may possess anti-stress and antioxidant activities that could be responsible for such effects. In another case the protective effect of the leaf extract of Gymnema sylvestre R. Br. on UV-induced damage in Salmonella typhi has been reported (Rachh et al., 2010). Thus it is clear that the various chemicals produced by the stress tolerant plants for photoprotection, chemoprotection and
thermoprotection also have more or less the same protective mechanism in other organisms as confirmed by Sah et al., (2005).
Tea catechins at levels 250 — 1000 mg/Lscreened off UV-B resulting in less expression of chalcone synthase gene and lighter stress of the UV-B exposed Arabidopsis thaliana plants. The application of tea catechins was propitious to the recovery of the UV-B damaged plants, especially at concentration 250 mg L-1. The protective
mechanism of tea catechins against UV-B stress is considered to be their sunscreen property instead of their free radical scavenging and antioxidant
properties (Lee et al., 2008). Thus several plants have UV-stress adaptive mechanisms by producing several UV absorbing chemicals which may be effective on other plants and in human beings. The drought tolerant- resurrection plant Selaginella involvens has already been proved for its high degree of immunomodulatory, antioxidant and
antilipid peroxidation activities, when compared to Selaginella delicatula and Selaginella wightii (Gayathri et al., 2005).
The present study has been aimed to know the effect of aqueous extracts of the resurrection plant, Selaginella involvens (Sw.) Spring and non resurrection plant, Selaginella inaequalifolia (Hook. & amp- Grev.) Spring on spore germination in Pteris argyraea T. Moore and also to know the ameliorating effect of the extracts on UV-Stress
during spore germination of Pteris argyraea T. Moore.
MATERIALS AND METHODS
The plants, Selaginella involvens were collected from Upper Kothayar Hills, Kanniyakumari District, Tamil Nadu. The collected plants were air dried and powdered. From the dry powder, 10% stock solution was prepared by soaking 10g of powder in 100ml of distilled water for 24 Hrs. The filtered aqueous extract was used for further experimental studies. For spores, Pteris argyraea was also collected from the same locality. The dried spores were presoaked in different concentrations (0. 00, 0. 25, 0. 5, 0. 75 & amp- 1. 0%) of aqueous extract of S. involvens. One set of presoaked spores was irradiated with UV for 10
minutes. Both irradiated and non-irradiated extract-soaked spores were cultured in Half-strength MS medium and the germination was observed under the microscope.
RESULTS
The germination percentage of spores on 15th day has been given in Tables (1−2) and in Histogram (Fig. 3). The germination percentage in spores without UV treatment is comparatively higher in extract soaked spores than in water soaked spores. Thus the germination percentage is just 21 in the water soaked-UV untreated spores. In contrast, maximum germination percentage of 73 has been observed in spores soaked in 0. 25% extract without UV treatment.
Table 1: Effect of aqueous extract of Selaginella involvens and UV stress (10 minutes) on spore germination in Pteris argyraea T. Moore (After 15 days)
Concentration of extract (%) Spore germination (%)
Without UV treatment With UV treatment
0. 00 21 60
0. 25 73 66
0. 50 46 91
0. 75 60 33
01.0 77 69
Table 2: Effect of aqueous extract of Selaginella involvens and UV stress (15 minutes) on spore germination in Pteris argyraea T. Moore after 7 days
Concentration of extract (%) Spore germination (%)
Without UV treatment With UV treatment
0. 00 3.0 0. 5
0. 25 0.0 0. 0
0. 50 0.0 0. 0
0. 75 0.0 0. 5
01.0 0.0 5. 0
Figure 1. Effect of aqueous extract of Selaginella involvens on spore germination of Pteris argyraea and ameliorating the effect of UV Stress Fig. A- E: Germination of pre-soaked and irradiated spores. (A1−3 — 0. 00%- B1-B4 — 0. 25%- C1-C4 — 0. 5%- D1-D4 — 0. 75%- E1 — E7 — 1. 0%) — Fig. I-IV: Germination of pre-soaked and non-irradiated spores (I — 0. 0%- II -0. 5%- III — 0. 75% and IV — 1. 0%)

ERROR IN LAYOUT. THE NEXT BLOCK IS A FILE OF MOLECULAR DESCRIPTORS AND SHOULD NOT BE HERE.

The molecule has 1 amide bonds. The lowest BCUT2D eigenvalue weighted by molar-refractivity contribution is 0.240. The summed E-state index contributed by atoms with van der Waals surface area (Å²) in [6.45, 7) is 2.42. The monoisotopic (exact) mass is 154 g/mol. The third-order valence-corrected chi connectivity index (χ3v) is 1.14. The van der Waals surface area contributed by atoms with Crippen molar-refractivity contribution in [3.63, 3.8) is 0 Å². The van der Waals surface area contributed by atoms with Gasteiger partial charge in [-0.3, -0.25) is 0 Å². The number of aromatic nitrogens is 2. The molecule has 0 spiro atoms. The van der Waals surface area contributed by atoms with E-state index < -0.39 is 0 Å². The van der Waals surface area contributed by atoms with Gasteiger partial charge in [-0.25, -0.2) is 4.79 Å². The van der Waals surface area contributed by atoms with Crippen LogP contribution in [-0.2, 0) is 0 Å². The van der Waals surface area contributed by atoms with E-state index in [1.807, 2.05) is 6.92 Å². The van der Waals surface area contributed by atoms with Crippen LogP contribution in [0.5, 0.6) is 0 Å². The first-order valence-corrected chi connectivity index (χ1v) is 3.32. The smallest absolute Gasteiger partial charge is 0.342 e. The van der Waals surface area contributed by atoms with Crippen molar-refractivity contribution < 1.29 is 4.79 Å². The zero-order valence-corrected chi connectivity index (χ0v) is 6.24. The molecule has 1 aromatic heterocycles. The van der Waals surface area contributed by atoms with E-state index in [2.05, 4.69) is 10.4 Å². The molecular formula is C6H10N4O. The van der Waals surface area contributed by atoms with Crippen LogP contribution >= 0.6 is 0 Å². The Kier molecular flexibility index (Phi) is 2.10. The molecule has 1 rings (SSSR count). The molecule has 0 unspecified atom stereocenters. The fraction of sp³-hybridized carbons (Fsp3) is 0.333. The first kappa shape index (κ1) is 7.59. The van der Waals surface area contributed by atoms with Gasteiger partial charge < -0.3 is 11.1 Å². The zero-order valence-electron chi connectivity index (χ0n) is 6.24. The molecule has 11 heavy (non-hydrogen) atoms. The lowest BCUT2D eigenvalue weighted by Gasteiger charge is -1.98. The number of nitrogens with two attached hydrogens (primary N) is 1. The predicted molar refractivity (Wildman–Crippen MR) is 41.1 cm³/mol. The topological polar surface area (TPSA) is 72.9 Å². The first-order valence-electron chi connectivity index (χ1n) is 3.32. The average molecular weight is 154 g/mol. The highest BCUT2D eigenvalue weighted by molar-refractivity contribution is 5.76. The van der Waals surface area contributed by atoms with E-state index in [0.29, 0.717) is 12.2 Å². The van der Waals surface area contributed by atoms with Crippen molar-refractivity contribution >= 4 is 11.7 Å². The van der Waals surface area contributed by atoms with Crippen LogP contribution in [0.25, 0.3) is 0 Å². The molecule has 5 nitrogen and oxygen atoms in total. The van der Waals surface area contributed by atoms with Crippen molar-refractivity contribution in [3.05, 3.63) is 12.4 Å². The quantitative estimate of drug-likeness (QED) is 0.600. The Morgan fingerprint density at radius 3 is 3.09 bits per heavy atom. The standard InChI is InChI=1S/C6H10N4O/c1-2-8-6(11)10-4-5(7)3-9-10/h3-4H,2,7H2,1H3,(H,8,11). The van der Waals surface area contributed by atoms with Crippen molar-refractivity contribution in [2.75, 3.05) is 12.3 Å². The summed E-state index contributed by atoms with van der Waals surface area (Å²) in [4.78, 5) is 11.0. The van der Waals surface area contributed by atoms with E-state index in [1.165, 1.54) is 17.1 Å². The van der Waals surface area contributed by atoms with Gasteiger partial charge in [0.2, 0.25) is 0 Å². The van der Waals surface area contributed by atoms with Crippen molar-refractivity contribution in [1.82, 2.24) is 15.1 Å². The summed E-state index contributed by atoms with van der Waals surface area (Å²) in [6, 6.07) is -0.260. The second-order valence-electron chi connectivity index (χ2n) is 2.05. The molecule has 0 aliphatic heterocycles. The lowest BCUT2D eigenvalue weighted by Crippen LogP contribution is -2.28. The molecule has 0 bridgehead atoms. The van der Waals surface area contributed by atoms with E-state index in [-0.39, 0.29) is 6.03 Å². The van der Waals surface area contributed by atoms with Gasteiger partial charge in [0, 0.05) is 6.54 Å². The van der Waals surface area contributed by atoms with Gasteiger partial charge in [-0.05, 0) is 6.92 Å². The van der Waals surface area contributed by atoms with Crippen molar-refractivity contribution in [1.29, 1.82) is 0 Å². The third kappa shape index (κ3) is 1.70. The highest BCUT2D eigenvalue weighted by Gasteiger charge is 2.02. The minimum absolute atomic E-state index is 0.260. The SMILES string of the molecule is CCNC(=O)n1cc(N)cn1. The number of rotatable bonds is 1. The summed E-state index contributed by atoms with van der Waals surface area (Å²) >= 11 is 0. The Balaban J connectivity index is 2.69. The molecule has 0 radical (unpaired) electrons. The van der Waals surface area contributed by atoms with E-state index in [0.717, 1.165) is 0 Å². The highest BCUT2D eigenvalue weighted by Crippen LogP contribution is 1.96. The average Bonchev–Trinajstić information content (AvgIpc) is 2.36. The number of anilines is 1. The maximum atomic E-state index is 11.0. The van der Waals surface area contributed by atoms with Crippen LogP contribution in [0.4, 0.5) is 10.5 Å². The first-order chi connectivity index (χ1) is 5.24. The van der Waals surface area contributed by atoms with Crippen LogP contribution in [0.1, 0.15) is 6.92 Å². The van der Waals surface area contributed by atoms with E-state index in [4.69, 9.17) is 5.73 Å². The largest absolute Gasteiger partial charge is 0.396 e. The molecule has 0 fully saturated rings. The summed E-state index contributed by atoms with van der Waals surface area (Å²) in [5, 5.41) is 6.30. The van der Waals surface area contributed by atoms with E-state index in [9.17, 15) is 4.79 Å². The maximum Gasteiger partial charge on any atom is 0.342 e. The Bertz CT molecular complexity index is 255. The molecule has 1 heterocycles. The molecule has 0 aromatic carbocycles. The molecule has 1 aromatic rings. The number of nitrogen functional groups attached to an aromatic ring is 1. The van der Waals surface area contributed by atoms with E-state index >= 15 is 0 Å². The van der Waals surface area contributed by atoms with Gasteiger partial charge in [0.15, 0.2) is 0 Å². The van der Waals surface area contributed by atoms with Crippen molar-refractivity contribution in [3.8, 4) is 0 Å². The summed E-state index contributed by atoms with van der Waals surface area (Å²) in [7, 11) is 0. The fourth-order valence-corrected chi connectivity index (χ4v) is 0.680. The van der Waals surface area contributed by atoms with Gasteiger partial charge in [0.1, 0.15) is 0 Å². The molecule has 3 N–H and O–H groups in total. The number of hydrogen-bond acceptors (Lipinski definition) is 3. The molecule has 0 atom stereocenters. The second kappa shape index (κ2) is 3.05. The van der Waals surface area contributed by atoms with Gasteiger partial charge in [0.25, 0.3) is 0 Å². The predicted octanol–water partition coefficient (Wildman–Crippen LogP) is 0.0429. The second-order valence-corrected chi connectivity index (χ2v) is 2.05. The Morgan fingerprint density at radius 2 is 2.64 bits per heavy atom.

Figure 2. Germination of pre-soaked and non-irradiated spores (A — 0. 0%- B — 0. 5%- C — 0. 75% and D — 1. 0%)
Cumulative effect of aqueous extract of Selaginella involvens and UV (15 Minutes) germination of spores of Pteris argyraea (After 7 days)
Cumulative effect of aqueous extract of Selaginella involvens and UV (10 Minutes) on germination of spores of Pteris argyraea (After 15 days)
100
I
Extract treated
UV — Treated Extract treated
Concentration of the extract (%)
Figure 3. Effect of aqueous extract of Selaginella involvens on spore germination of Pteris argyraea and ameliorating the effect of UV Stress
In the case of UV and extract treated spores, both higher and lower germination percentage have been observed, in comparison with UV untreated spores. Even in water soaked spores, the UV treatment has enhanced the germination from 21% to 60%. Interestingly, both UV and 0. 5% extract treatment drastically enhanced the spore germination from 46% to 93%. All the other lower and higher concentration of the extract slightly decreases the percentage of spore germination in the presence UV treatment. But the extract of S. involvens in all the concentration drastically increased the germination without UV treatment (Fig. 1 and 2).
The experiment was repeated with the concentrations 0. 0, 0. 25, 0. 5, 0. 75 and 1.0% of the extract along with fifteen minutes of UV irradiation. On seventh day, there was only 3% spore germination in spores without UV treatment and without extract treatment. In all the other cases of spores treated with extracts but not with UV there is no germination at al. But in the case of UV treated spores, maximum germination of 5% has been observed in 1% extract treated spores (Table 1 and 2, Fig. C). After twenty days, the germination was observed. The percentage of spore germination was comparatively higher in UV and extract treated spores when compared to spores with UV treatment only.
DISCUSSION
From this experiment it is concluded that the extract of Selaginella involvens and UV irradiation, stimulate the germination of spores of Pteris argyraea, both individually and also in combination. Enhancement in germination of UV treated seeds has also been reported (Kovacs and Keresztes, 2002). Safflower (Carthamus tinctorious) seeds with artificial UV-B radiation caused changes in seed germination and seedling growth. In all